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  • Caroline Horton PA-C

What to Look for in Excellent Psychiatric Care: Collaboration




If you have ever visited someone while they are in the hospital, you may have noticed that multiple health professionals were involved in their care during their hospital stay.  In a hospital setting, it is common for every patient to have a team of health workers collaborating on their care. This team can include physicians, advanced medical providers (Physician Assistants and Nurse Practitioners), nurses, physical/occupational therapists, social workers and pharmacists.   


Collaboration is not only used in hospital settings. In outpatient settings (such as a mental health clinic), your main clinician may collaborate with others in multiple ways to help improve patient care. It may seem obvious that collaboration is necessary but many times it doesn’t actually happen.  Many studies show that a team based approach has greatly improved patient health and outcomes. 


The most important collaborating group is the patient and their primary clinician. Shared decision making and informed consent is a basic necessity in creating a personalized treatment plan for each patient. 


Outside of collaborating with the patient, clinicians may reach out to others in order to collect history or share ideas to create a treatment plan. Common ways the clinicians at Sigma MHUC collaborate with others include: 


1. Collaborating with other health care professionals involved in the patient’s care. 


The most common example of this in a mental health setting is when a psychiatric clinician collaborates with the patient’s established therapist/licensed counselor.  Sometimes the therapist is the one who recommends their patient to see a psychiatrist or refers them to Sigma MHUC for an urgent evaluation so it can be extremely helpful for the psychiatric clinician and therapist to be able to discuss patient care and share information. Sigma MHUC also has therapists on staff that see individual patients, which allows the psychiatric clinician and the therapist to easily collaborate.  


Other common professionals we may collaborate with include: primary care physicians or specialists (such as cardiologist, inpatient hospital care teams), teachers and school counselors, social workers, legal professionals, etc.  


2. Collaborating with a patient’s personal support system.


Many times patients will come into their appointments accompanied by a close family member or friend for support, which we always encourage.  We may ask to speak to a patient’s family alone or in a separate session. Family and loved ones can provide vital information about the patient’s current and past history.  As family members, it also can be helpful to be able to express our own concerns and ask any questions we may have regarding our loved one’s care.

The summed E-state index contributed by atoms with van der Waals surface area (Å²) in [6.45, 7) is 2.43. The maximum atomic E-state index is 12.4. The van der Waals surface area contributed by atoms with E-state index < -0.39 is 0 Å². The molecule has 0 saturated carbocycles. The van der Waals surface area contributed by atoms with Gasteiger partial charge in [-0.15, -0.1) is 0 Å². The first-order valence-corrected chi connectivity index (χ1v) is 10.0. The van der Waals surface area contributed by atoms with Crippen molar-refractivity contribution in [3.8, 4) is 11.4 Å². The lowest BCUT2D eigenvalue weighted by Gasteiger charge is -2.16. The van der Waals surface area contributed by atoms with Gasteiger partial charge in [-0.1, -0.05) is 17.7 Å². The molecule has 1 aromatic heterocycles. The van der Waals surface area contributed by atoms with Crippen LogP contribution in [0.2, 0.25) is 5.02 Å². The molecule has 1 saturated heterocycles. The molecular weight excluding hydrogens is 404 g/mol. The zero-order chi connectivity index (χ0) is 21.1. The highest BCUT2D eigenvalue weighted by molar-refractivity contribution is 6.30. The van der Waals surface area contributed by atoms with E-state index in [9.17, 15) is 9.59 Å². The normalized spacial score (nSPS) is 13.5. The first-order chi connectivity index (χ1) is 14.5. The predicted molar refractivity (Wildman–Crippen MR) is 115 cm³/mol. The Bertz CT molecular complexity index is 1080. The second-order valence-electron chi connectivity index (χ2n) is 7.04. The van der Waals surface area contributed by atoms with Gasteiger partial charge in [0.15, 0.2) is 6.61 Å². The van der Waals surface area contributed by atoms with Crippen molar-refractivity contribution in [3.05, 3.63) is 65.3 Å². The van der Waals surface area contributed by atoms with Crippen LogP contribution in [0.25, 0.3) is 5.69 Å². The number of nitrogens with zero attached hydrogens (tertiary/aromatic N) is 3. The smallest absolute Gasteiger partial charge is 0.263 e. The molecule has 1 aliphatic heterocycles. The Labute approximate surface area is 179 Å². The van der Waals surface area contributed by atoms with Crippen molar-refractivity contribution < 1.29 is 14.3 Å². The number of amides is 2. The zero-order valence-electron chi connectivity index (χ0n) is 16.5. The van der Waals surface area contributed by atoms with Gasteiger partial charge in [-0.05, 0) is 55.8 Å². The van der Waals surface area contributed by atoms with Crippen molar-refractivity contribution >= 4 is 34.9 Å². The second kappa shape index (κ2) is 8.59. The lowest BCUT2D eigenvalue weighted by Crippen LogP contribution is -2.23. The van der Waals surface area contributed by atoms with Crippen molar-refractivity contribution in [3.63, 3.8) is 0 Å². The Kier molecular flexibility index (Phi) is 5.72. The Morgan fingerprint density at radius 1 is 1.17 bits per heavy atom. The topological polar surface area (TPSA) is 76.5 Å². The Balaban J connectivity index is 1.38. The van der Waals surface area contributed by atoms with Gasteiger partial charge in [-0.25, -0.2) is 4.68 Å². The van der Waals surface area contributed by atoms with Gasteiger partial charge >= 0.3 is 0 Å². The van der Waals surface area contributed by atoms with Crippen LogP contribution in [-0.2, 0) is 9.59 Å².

Family members/friends can also schedule a consultation appointment with one of our clinicians if they are concerned about a loved one (even if they are not an established patient at our clinic), but are unsure how to help and support them in a time of need. 


3. Collaborating with other clinicians at Sigma MHUC.  


At Sigma MHUC, like many other outpatient offices, there are multiple clinicians on staff.  These include physicians (MDs and DOs), physician assistants, and nurse practitioners. We may collaborate with each other to ask questions, share ideas and even sometimes consult in session with patients.  This type of inter-professional collaboration can greatly reduce the risk of medical errors and improve patient outcomes.  


These collaborations are always done by following the laws and guidelines that ensure a patient’s private information is protected (HIPAA - Health Insurance and Portability Act). Your clinician may request that you sign a release of information form that is a written consent saying the patient approves the sharing of certain or all information between two collaborating parties. 


At Sigma MHUC, we value a team based approach to caring for patients.  If you would like your clinician to reach out to another health professional, family member, or friend  for collaboration or have concerns about what information may be shared, please don’t hesitate to talk to your clinician.


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